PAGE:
Are Lawn Treatments Safe for Your Dog?

Every time your dog steps outside, he’s exposing himself to whatever is on the ground. Chemicals and some nasty natural substances can cling to fur and paws. You may find him licking his fur or his feet, swallowing whatever he has tracked.

Everyone likes a green lawn, but fertilizers, weed control and pesticides can cause an upset stomach, allergies or much worse, depending on how much your dog ingests. 

Professional applications are stronger than those sold over the counter, so if you use a lawn service, great care must be taken to keep your dog away from these treated areas for several hours after an application, until the treatment is fully soaked in and dried. 

If your pet gets a runny nose and eyes, skin breakouts, coughing or sneezing, it may be spring pollen, but mild exposure to these chemicals can cause similar effects, so watch your dog carefully to make sure symptoms don’t increase beyond a little mild discomfort.

Signs of poisoning to watch out for are drooling, vomiting and diarrhea, dilated pupils or pupils that are not the same size, difficulty breathing, agitation, numbness, walking strangely, paralysis, seizure, collapse or worse. It’s time to get your dog to the vet immediately. If the poisoning is from a home application, bring the container or take a photo of the list of ingredients for your vet to read. 

The National Pesticide Information Center reminds us to remove, not only our pets, but anything in the yard that our pets use, such as bowls, toys and bedding, before an application.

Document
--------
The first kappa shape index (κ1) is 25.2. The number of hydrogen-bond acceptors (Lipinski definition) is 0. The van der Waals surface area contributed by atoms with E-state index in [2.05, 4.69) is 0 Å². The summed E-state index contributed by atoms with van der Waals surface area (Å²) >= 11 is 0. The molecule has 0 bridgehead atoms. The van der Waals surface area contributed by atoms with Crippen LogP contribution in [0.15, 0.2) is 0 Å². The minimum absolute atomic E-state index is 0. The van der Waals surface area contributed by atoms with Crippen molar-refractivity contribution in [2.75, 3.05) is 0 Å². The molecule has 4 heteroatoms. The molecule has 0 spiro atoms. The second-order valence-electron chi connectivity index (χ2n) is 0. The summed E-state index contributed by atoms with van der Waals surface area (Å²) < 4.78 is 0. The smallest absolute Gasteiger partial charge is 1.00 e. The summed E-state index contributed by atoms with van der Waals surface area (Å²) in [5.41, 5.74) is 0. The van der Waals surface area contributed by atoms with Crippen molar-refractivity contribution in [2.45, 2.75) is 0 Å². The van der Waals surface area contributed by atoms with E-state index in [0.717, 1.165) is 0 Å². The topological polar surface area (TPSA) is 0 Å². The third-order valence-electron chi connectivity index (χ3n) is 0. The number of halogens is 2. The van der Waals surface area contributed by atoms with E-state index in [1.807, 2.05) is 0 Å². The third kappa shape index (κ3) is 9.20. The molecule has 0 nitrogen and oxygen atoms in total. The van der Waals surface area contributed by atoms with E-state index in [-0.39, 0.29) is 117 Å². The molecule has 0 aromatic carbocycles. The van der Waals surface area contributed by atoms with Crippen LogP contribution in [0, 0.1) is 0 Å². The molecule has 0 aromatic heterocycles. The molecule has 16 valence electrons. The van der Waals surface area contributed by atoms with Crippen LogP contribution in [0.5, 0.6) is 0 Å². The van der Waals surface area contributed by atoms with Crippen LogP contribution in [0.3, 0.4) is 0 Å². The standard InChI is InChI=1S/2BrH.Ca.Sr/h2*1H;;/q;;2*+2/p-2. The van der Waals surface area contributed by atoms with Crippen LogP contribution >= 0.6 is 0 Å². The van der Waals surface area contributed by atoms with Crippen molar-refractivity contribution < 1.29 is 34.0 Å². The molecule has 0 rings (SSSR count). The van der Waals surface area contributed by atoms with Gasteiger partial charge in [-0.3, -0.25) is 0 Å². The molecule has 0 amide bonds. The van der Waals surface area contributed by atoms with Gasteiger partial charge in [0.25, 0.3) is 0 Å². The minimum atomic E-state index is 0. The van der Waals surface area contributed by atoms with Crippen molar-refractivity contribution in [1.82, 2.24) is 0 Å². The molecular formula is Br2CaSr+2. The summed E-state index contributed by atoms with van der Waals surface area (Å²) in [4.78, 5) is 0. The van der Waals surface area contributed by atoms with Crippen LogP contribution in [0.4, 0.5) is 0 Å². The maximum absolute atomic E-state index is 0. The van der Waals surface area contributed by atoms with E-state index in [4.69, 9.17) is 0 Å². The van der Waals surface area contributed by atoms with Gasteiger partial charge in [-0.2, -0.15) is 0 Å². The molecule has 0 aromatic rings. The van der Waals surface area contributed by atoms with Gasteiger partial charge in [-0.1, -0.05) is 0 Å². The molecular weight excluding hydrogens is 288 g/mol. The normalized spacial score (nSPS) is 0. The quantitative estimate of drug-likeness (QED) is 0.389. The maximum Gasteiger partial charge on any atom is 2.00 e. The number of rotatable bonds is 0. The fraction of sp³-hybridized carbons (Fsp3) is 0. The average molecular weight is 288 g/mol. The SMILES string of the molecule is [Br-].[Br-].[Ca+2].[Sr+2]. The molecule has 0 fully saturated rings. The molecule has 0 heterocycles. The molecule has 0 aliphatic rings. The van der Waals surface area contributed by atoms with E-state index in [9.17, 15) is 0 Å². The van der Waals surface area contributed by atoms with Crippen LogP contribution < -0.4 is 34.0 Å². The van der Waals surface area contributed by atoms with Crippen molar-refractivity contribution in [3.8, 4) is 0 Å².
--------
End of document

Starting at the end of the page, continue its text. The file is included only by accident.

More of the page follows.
Wet applications take several hours to dry. Dry granules present a greater problem because they can get stuck between your pet’s toes and be swallowed whole while grooming himself sometime later. Also watch out for your pet eating treated grass, plants or dead bugs after any application. It’s always good to have pet wipes at the door to clean off your dog’s feet after being outside, in addition to a floor mat at the door that will help to dislodge and collect anything from between the toes. 

If you have questions about any pesticides, you can call the National Pesticide Information Center (NPIC) at 800-858-7378. They work with the US Environmental Protection Agency (EPA), and keep a running study of reported pet incidents.

The EPA also has online resources for learning more about pesticide use around pets. They remind us to consider the safety of wildlife, and to look for the ‘EPA Safer Choice’ label on products that they have deemed less harmful, although still not completely safe.

The ASPCA reports pesticide or fertilizer ingestion as one of the top 10 pet poisoning issues. If you have any concerns about how your pet is doing, it’s best to call your vet or the ASPCA Poison Hotline at 888-426-4435. 

As a general reminder, anything that says ’natural’ or organic’ doesn’t necessarily mean that it’s safe for animals. Always read the full label. Some of these labels include a pet emergency poisoning number, which is a hint that they have already had issues. Some fertilizers are advertised as pet-friendly. This may only mean that they dry faster. 

Are there any truly natural substitutions that are completely animal-safe? For centuries farmers have been using other means, like vinegar for weeds and compost as fertilizer, and certain soaps and plants that drive bugs away. 

Before treating your yard for the spring, it might be interesting to take your pup for a country drive and stop by a farmers supply store to get some suggestions from people who may treat crops and fields with substances that are not harmful. Real country stores often welcome your leashed dog, and it would be a big adventure for him. Just check with the stores in advance. 

Heron’s Crossing provides end-of-life care for pets in the Metro Atlanta area. In-home appointments with compassionate vets are available. If you’d prefer a home-like setting away from your home, our Decatur office is also available by appointment.